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The LandLord Advocate March 2010

Lead Article:

Google-savvy tenants – what they may be learning via the Internet.

One thing the Internet has offered everyone is ready access to lots of information. As property owners and managers, many of you have recognized the potential power easy access to electronic information offers you in your efforts to market your communities and their offerings for potential residents. In fact, most of you have taken advantage of that power and are effectively using a wide variety of Internet-based technologies to increase interest among potential applicants for your communities. Congratulations!

However, that same ready access to information via the Internet also has some drawbacks and presents some challenges. I recently did the following search on Google: “tenant rights Connecticut.” The results were astounding. Here’s what I learned in a matter of 15 minutes.

I learned that there are no less than eleven organizations in Connecticut who focus exclusively on improving, enforcing, or expanding tenant rights. I found publications I could download from the Connecticut Judicial Branch website on foreclosures, evictions, lead poisoning, discrimination, fair rent commissions, lockouts, rent increases, how to use housing code enforcement, and how to handle utility charges with the landlord (this one even talks about having the landlord arrested). I also found opinions from the Office of Legislative Research on unhealthy apartments, evictions and the elderly, evicting disabled residents, and relocation assistance.

I then explored HUD’s website, which came up number two in my search. Under the title of “Tenant Rights, Laws and Protections: Connecticut,” I found the following organizations that HUD identifies as resources for tenant assistance:

Connecticut Commission on Human Rights and Opportunities (aka “CHRO” – the organization responsible for enforcing fair housing laws)

The Connecticut Housing Coalition

Connecticut Fair Housing Center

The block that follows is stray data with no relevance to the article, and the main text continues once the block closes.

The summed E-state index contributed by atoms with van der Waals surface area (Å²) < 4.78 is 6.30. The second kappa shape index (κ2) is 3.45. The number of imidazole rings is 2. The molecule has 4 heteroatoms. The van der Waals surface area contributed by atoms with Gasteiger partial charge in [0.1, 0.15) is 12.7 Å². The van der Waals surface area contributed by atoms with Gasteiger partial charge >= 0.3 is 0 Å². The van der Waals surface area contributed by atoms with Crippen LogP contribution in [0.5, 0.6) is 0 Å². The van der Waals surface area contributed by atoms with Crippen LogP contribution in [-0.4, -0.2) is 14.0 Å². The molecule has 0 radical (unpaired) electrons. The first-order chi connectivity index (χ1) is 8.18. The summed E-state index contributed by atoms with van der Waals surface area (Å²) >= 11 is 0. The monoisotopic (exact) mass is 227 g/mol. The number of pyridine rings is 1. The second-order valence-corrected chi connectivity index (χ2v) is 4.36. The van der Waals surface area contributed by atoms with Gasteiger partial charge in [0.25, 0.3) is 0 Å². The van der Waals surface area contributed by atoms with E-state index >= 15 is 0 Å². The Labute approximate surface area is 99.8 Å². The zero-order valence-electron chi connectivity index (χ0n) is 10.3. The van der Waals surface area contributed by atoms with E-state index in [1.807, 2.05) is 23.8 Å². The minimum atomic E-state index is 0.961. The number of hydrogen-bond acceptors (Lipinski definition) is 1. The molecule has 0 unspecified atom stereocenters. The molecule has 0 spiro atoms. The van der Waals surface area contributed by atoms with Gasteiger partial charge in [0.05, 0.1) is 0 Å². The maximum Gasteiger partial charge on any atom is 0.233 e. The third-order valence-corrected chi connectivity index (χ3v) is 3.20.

Office of Protection and Advocacy for Person with Disabilities

Attorney General’s Office

Department of Banking, and

Legal Assistance (which consists of at least Connecticut Legal Services, New Haven Legal Assistance, Connecticut Legal Rights Project, and Greater Hartford Legal Aid).

HUD’s website then invites visitors to contact a housing counseling agency to learn about additional local resources available to tenants.

The third search result was called “Bad Landlord – The Source for Renter’s Rights”. In addition to some of the organizations already mention above, it included the Connecticut Public Interest Research Group and the Fair Housing Association of Connecticut as two additional resources to assist tenants and help them expand their rights.

My point is that in the same amount of time, it takes someone interested in living in one of your communities to learn about who you are, where you are, and what you offer to your residents, that same person can also learn a great deal about your obligations as their landlord and how to enforce those obligations if you fall short. Don’t get me wrong. I don’t suggest you are not otherwise meeting those obligations. But, as I suggested before, many of the organizations listed above have as part of their mission the expansion of tenants’ rights – giving your tenants more privileges on and control over the property you own or manage. So, not only can someone learn how to enforce your already existing obligations, they can also learn how to increase your obligations or push the limits as they exist.

Your tenants are obtaining more information than they ever have before. Some of it is accurate, some of it is not. They will attempt to use that information to influence your relationship with them or your operations in their entirety. Be wary of the position your tenant takes that sounds a little suspicious. It may be true, false, or somewhere in between. When they take such a position, ask them for their source of information and then vet that source with your landlord attorney. They can help you formulate a proper response that addresses the legal rights and responsibilities of the tenant as well as the legal rights and responsibilities you have as the landlord.